Subject: Re: [ppc-mobo] Re: GPL-like hardware design license?
From: Sven LUTHER <>
Date: Thu, 7 Oct 1999 11:44:10 +0200

On Thu, Oct 07, 1999 at 08:58:10AM +0200, Geert Uytterhoeven wrote:
> On Wed, 6 Oct 1999, John Metzger wrote:
> > Here's the deal Steve. You pay (what ever it costs) to produce a PowerPC
> > north bridge with the following specs and a new motherboard that can use it
> > (along with other improvements to the south bridge such as VIAs or SiS..)
> > and publish the designs so I can manufacture them and sell them. When you've
> > got that done let me know.
> > 
> > The north bridge has to support 4x AGP, PC133 RAM, either the 60X bus or MPX
> > bus (strap selectable), and has the following built-in the chip: an ATI Rage
> > Pro graphics controller, a 10/100 Ethernet controller, USB (including the
> > PHY), a 1394 (including the PHY), what the heck since your paying, throw in
> > a SCSI controller too. It also has to have power management functions, DMA
> > channels, an interrupt controller, a RTC and at least 4 way SMP support. It
> > has to support two independent PCI buses, one 32 bit/33Mhz, one 64
> > bit/66Mhz. It should only cost you $500,000 to $1,000,000 to do that. When
> > you have it done give all the design files to me so I can use them to build
> > the hardware.
> Currently building such a North Bridge is not possible due to various reasons:
> AFAIK there's no single company which has all above building blocks in its
> library. If you throw out the ATI RAGE PRO, IBM might be able to do it though
> (they have lots of things in their Blue Logic library).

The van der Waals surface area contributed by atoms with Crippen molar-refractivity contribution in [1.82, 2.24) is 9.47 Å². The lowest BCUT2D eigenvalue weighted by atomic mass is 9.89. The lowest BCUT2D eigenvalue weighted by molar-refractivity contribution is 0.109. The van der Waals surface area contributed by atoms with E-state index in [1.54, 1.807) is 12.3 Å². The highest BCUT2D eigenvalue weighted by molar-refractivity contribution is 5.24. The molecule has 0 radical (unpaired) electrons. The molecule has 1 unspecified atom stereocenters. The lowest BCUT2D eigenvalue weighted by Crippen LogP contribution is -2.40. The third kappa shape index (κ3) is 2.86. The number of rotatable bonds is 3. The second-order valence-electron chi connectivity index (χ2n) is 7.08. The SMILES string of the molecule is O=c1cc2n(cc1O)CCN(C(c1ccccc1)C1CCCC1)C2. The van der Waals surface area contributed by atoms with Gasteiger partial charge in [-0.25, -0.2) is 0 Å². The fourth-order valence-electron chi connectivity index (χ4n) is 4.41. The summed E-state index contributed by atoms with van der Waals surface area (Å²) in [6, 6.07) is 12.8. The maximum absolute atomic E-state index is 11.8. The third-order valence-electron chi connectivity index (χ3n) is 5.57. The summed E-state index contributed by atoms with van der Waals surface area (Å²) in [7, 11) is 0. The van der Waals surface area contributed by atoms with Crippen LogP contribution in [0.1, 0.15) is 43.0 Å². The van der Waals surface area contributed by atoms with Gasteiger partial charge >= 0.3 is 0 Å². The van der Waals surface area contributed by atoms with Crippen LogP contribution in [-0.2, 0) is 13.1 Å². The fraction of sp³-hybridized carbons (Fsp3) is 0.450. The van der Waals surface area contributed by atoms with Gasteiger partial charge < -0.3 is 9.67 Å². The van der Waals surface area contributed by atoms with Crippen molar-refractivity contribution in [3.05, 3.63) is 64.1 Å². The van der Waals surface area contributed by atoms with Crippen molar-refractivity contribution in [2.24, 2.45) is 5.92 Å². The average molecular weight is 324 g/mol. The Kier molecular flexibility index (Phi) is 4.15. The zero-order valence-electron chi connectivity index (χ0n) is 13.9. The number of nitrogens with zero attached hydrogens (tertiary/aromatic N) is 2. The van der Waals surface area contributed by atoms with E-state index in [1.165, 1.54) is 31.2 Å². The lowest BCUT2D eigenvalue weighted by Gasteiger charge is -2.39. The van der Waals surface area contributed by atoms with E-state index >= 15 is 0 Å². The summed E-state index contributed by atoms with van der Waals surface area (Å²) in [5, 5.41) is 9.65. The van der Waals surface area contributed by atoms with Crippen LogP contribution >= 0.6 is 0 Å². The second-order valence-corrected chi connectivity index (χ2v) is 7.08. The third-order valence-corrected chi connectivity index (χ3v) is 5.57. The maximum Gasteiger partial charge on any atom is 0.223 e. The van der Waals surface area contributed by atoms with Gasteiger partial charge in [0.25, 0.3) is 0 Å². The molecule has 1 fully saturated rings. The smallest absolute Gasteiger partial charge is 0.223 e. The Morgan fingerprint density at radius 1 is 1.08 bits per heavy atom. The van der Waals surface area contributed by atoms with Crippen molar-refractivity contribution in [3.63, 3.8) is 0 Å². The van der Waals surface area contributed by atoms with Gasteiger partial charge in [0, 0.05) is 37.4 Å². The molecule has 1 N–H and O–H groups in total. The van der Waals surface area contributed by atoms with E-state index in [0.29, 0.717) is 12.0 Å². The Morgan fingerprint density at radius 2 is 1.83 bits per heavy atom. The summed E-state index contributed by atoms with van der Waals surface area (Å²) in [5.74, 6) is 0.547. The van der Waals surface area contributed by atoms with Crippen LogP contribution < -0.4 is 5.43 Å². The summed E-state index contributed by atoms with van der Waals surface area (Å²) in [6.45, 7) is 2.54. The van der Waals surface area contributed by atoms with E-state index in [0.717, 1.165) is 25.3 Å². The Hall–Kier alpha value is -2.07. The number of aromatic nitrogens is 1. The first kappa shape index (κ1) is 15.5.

> If all above building blocks would be available in a `open'/`free' version, it
> would be possible to do such a thing.
> So first we need to have `simple' `open' building blocks (one function/chip).
> Later we can combine the blocks to create truly `open' larger chips.

I think you have to remember that the Free software stuff was also not built in
one day, it took nearly 15 years or so (don't know for sure but it is a long
time) to make it what it is today. And in the first days, there was not
everything available to build a complete free OS. The same thing should apply
to hardware, today we have some kind of licence that will work on the
motherboard only. Its wiring and other such stuff. On that we strap proprietary
chips to have a first generation free motherboard. This one we sell to people
(a lot of people would buy it because it is free alone i think). Later we can
begin implementing chips and other such stuff and begin building a library with
it, and replacing bit by bit the stuff on the motherboard by free ones. This
will be a long range work, and it will be years before we attain this goal, and
open source hardware will be fully accpeted.